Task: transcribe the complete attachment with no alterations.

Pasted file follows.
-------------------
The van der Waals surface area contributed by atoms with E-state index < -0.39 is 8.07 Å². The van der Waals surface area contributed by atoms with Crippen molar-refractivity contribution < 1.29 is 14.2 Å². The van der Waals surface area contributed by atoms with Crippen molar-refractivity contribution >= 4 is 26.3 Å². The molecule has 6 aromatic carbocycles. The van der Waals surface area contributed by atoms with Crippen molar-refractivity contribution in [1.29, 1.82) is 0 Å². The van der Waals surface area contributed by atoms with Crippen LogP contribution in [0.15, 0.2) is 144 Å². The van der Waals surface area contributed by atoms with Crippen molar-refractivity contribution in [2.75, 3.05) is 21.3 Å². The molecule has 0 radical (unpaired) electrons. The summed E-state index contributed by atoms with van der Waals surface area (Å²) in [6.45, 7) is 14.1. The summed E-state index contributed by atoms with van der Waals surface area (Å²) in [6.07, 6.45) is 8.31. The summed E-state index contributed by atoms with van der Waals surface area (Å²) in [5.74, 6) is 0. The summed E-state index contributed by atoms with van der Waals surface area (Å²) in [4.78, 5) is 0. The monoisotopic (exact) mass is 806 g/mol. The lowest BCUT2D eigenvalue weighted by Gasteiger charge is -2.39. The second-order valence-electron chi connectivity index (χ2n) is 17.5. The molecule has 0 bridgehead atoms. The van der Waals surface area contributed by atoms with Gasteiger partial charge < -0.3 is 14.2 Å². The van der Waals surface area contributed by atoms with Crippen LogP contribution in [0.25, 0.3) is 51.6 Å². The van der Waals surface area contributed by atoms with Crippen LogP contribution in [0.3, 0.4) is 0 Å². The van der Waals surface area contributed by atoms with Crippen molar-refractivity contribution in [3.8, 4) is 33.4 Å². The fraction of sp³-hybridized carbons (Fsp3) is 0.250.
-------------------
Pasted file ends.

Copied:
The van der Waals surface area contributed by atoms with E-state index < -0.39 is 8.07 Å². The van der Waals surface area contributed by atoms with Crippen molar-refractivity contribution < 1.29 is 14.2 Å². The van der Waals surface area contributed by atoms with Crippen molar-refractivity contribution >= 4 is 26.3 Å². The molecule has 6 aromatic carbocycles. The van der Waals surface area contributed by atoms with Crippen molar-refractivity contribution in [1.29, 1.82) is 0 Å². The van der Waals surface area contributed by atoms with Crippen LogP contribution in [0.15, 0.2) is 144 Å². The van der Waals surface area contributed by atoms with Crippen molar-refractivity contribution in [2.75, 3.05) is 21.3 Å². The molecule has 0 radical (unpaired) electrons. The summed E-state index contributed by atoms with van der Waals surface area (Å²) in [6.45, 7) is 14.1. The summed E-state index contributed by atoms with van der Waals surface area (Å²) in [6.07, 6.45) is 8.31. The summed E-state index contributed by atoms with van der Waals surface area (Å²) in [5.74, 6) is 0. The summed E-state index contributed by atoms with van der Waals surface area (Å²) in [4.78, 5) is 0. The monoisotopic (exact) mass is 806 g/mol. The lowest BCUT2D eigenvalue weighted by Gasteiger charge is -2.39. The second-order valence-electron chi connectivity index (χ2n) is 17.5. The molecule has 0 bridgehead atoms. The van der Waals surface area contributed by atoms with Gasteiger partial charge < -0.3 is 14.2 Å². The van der Waals surface area contributed by atoms with Crippen LogP contribution in [0.25, 0.3) is 51.6 Å². The van der Waals surface area contributed by atoms with Crippen LogP contribution in [0.3, 0.4) is 0 Å². The van der Waals surface area contributed by atoms with Crippen molar-refractivity contribution in [3.8, 4) is 33.4 Å². The fraction of sp³-hybridized carbons (Fsp3) is 0.250.